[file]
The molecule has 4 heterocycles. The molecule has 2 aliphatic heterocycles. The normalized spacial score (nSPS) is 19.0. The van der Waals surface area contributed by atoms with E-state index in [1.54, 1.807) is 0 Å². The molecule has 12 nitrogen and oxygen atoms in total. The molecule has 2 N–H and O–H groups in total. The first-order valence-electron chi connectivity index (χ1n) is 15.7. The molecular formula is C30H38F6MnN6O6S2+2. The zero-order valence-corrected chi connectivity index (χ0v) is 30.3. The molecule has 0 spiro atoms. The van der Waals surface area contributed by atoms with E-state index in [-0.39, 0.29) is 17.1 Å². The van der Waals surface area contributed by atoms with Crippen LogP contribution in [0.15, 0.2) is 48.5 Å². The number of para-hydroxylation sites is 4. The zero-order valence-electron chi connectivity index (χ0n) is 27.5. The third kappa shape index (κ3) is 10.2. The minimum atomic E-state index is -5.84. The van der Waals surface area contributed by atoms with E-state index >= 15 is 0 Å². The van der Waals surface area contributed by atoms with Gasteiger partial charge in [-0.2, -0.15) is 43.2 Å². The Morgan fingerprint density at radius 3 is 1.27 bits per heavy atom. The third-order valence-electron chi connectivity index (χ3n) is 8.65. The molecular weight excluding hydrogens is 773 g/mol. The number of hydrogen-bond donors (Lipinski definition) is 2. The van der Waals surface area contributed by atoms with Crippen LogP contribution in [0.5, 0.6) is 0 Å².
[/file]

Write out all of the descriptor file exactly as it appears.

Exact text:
The molecule has 4 heterocycles. The molecule has 2 aliphatic heterocycles. The normalized spacial score (nSPS) is 19.0. The van der Waals surface area contributed by atoms with E-state index in [1.54, 1.807) is 0 Å². The molecule has 12 nitrogen and oxygen atoms in total. The molecule has 2 N–H and O–H groups in total. The first-order valence-electron chi connectivity index (χ1n) is 15.7. The molecular formula is C30H38F6MnN6O6S2+2. The zero-order valence-corrected chi connectivity index (χ0v) is 30.3. The molecule has 0 spiro atoms. The van der Waals surface area contributed by atoms with E-state index in [-0.39, 0.29) is 17.1 Å². The van der Waals surface area contributed by atoms with Crippen LogP contribution in [0.15, 0.2) is 48.5 Å². The number of para-hydroxylation sites is 4. The zero-order valence-electron chi connectivity index (χ0n) is 27.5. The third kappa shape index (κ3) is 10.2. The minimum atomic E-state index is -5.84. The van der Waals surface area contributed by atoms with E-state index >= 15 is 0 Å². The van der Waals surface area contributed by atoms with Gasteiger partial charge in [-0.2, -0.15) is 43.2 Å². The Morgan fingerprint density at radius 3 is 1.27 bits per heavy atom. The third-order valence-electron chi connectivity index (χ3n) is 8.65. The molecular weight excluding hydrogens is 773 g/mol. The number of hydrogen-bond donors (Lipinski definition) is 2. The van der Waals surface area contributed by atoms with Crippen LogP contribution in [0.5, 0.6) is 0 Å².